By Kim Amato, Las Vegas
Tuesday, March 17, 2020 | 2 a.m.
No one should have to choose between paying for prescriptions or rent and groceries. But according to AARP, 31% of Nevadans have stopped taking medication due to cost.
I have high cholesterol and was prescribed Livalo after trying other statins that caused joint and muscle pain. I got immediate relief from discomfort, but the drug costs $253 a month. I have a PPO insurance plan through the state with a high deductible. I used a coupon that lowered the cost a bit but not for long.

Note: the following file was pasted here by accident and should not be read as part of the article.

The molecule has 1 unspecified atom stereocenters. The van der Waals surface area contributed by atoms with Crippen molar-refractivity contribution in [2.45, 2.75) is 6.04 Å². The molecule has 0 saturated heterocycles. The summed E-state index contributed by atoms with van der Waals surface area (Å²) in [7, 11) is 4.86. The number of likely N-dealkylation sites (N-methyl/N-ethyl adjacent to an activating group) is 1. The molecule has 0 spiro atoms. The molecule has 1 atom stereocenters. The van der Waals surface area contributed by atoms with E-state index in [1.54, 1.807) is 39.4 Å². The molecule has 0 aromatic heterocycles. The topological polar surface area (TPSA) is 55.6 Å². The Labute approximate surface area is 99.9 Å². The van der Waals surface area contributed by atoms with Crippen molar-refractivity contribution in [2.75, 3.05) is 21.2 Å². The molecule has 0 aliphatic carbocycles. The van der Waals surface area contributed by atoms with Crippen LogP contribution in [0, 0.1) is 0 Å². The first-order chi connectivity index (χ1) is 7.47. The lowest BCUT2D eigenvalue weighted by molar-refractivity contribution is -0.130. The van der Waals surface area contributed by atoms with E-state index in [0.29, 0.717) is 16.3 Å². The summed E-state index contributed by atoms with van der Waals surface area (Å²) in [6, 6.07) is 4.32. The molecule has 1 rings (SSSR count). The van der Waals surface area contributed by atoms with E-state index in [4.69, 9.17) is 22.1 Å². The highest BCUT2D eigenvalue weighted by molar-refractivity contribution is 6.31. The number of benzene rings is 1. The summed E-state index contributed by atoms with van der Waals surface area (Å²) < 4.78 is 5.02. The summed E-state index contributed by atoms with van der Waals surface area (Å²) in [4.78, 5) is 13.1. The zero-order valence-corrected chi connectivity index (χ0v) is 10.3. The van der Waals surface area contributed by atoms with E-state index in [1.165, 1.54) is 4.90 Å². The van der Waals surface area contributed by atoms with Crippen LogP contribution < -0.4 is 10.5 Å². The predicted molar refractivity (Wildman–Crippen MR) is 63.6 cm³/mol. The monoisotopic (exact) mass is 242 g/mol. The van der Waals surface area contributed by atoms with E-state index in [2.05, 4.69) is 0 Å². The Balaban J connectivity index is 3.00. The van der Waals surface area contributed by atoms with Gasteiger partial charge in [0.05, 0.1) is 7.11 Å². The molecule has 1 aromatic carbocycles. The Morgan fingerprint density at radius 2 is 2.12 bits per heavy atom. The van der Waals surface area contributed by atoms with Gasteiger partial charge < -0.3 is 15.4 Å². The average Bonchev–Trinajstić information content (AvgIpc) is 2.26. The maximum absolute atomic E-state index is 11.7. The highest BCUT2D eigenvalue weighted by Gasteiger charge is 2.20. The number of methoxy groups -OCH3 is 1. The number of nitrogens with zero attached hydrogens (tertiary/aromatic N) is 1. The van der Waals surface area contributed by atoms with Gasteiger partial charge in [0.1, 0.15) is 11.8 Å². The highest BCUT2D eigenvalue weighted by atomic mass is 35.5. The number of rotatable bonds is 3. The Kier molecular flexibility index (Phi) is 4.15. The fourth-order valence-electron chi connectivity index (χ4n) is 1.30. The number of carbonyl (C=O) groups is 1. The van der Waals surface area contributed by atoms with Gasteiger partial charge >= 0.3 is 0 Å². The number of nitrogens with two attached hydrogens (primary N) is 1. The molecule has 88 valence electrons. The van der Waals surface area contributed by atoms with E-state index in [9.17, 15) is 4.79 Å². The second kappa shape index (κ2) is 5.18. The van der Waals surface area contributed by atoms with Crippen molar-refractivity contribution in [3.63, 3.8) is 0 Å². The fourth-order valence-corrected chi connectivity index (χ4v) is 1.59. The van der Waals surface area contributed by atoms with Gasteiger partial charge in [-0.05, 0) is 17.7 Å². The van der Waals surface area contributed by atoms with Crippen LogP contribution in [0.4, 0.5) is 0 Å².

I was diagnosed in 2010 with breast cancer. After undergoing a lumpectomy, my oncologist prescribed Aromasin as a preventive measure to reduce the risk of cancer recurring. The cost was $260 a month. The side effects included moderate hair loss, anxiety and nausea. After taking the drug for the recommended five years, my oncologist revealed that it had been unnecessary for me to take the drug. Aside from the misery of the side effects, I was out of pocket $15,600.
My family is one of millions who struggles to cover the cost of medications. I ask my elected officials to look into why prescription prices are so high and how we can lower them so people can survive without going broke.